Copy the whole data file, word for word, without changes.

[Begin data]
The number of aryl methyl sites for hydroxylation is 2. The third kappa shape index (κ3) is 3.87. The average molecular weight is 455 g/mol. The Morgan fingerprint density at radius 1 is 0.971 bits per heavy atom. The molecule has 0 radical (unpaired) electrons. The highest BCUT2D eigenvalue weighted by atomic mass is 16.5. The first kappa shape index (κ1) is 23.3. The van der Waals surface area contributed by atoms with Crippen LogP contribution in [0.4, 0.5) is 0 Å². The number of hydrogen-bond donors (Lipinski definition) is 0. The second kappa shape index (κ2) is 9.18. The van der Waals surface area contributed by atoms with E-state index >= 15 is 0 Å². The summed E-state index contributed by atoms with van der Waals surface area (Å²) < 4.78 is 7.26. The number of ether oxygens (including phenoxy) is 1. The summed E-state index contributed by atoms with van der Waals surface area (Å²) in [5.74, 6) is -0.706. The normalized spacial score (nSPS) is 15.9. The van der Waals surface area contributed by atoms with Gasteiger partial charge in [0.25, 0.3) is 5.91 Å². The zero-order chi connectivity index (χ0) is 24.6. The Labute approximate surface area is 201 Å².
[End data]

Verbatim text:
The number of aryl methyl sites for hydroxylation is 2. The third kappa shape index (κ3) is 3.87. The average molecular weight is 455 g/mol. The Morgan fingerprint density at radius 1 is 0.971 bits per heavy atom. The molecule has 0 radical (unpaired) electrons. The highest BCUT2D eigenvalue weighted by atomic mass is 16.5. The first kappa shape index (κ1) is 23.3. The van der Waals surface area contributed by atoms with Crippen LogP contribution in [0.4, 0.5) is 0 Å². The number of hydrogen-bond donors (Lipinski definition) is 0. The second kappa shape index (κ2) is 9.18. The van der Waals surface area contributed by atoms with E-state index >= 15 is 0 Å². The summed E-state index contributed by atoms with van der Waals surface area (Å²) < 4.78 is 7.26. The number of ether oxygens (including phenoxy) is 1. The summed E-state index contributed by atoms with van der Waals surface area (Å²) in [5.74, 6) is -0.706. The normalized spacial score (nSPS) is 15.9. The van der Waals surface area contributed by atoms with Gasteiger partial charge in [0.25, 0.3) is 5.91 Å². The zero-order chi connectivity index (χ0) is 24.6. The Labute approximate surface area is 201 Å².